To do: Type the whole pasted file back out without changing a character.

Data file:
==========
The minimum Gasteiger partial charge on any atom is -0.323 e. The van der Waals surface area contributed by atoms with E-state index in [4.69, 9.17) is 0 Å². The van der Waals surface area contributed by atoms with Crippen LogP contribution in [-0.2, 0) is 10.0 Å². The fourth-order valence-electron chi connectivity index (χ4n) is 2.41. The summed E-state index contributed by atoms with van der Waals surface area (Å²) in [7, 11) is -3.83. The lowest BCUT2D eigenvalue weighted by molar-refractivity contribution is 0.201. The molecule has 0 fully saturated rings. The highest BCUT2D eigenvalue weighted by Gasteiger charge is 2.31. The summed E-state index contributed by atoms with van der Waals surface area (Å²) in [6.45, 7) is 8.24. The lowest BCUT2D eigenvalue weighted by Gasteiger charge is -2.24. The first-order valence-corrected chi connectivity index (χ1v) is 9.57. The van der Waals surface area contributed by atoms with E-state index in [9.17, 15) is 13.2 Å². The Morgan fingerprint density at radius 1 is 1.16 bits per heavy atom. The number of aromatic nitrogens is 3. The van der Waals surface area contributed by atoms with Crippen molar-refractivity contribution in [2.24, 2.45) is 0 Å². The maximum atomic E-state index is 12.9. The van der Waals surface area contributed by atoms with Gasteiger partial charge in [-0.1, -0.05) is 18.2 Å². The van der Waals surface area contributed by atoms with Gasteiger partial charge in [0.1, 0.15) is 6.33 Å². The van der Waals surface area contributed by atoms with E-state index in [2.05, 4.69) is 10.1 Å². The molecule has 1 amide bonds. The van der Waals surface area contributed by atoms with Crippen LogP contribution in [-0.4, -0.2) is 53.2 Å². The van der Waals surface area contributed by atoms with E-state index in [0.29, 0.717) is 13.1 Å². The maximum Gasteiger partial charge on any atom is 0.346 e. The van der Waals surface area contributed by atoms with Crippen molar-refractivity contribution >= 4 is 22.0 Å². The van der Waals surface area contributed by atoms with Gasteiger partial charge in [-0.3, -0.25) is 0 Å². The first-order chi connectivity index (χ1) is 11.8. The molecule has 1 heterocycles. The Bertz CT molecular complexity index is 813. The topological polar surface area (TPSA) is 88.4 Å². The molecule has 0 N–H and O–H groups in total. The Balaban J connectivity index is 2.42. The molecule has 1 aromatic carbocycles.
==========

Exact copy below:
The minimum Gasteiger partial charge on any atom is -0.323 e. The van der Waals surface area contributed by atoms with E-state index in [4.69, 9.17) is 0 Å². The van der Waals surface area contributed by atoms with Crippen LogP contribution in [-0.2, 0) is 10.0 Å². The fourth-order valence-electron chi connectivity index (χ4n) is 2.41. The summed E-state index contributed by atoms with van der Waals surface area (Å²) in [7, 11) is -3.83. The lowest BCUT2D eigenvalue weighted by molar-refractivity contribution is 0.201. The molecule has 0 fully saturated rings. The highest BCUT2D eigenvalue weighted by Gasteiger charge is 2.31. The summed E-state index contributed by atoms with van der Waals surface area (Å²) in [6.45, 7) is 8.24. The lowest BCUT2D eigenvalue weighted by Gasteiger charge is -2.24. The first-order valence-corrected chi connectivity index (χ1v) is 9.57. The van der Waals surface area contributed by atoms with E-state index in [9.17, 15) is 13.2 Å². The Morgan fingerprint density at radius 1 is 1.16 bits per heavy atom. The number of aromatic nitrogens is 3. The van der Waals surface area contributed by atoms with Crippen molar-refractivity contribution in [2.24, 2.45) is 0 Å². The maximum atomic E-state index is 12.9. The van der Waals surface area contributed by atoms with Gasteiger partial charge in [-0.1, -0.05) is 18.2 Å². The van der Waals surface area contributed by atoms with Gasteiger partial charge in [0.1, 0.15) is 6.33 Å². The van der Waals surface area contributed by atoms with E-state index in [2.05, 4.69) is 10.1 Å². The molecule has 1 amide bonds. The van der Waals surface area contributed by atoms with Crippen LogP contribution in [-0.4, -0.2) is 53.2 Å². The van der Waals surface area contributed by atoms with E-state index in [0.29, 0.717) is 13.1 Å². The maximum Gasteiger partial charge on any atom is 0.346 e. The van der Waals surface area contributed by atoms with Crippen molar-refractivity contribution >= 4 is 22.0 Å². The van der Waals surface area contributed by atoms with Gasteiger partial charge in [-0.3, -0.25) is 0 Å². The first-order chi connectivity index (χ1) is 11.8. The molecule has 1 heterocycles. The Bertz CT molecular complexity index is 813. The topological polar surface area (TPSA) is 88.4 Å². The molecule has 0 N–H and O–H groups in total. The Balaban J connectivity index is 2.42. The molecule has 1 aromatic carbocycles.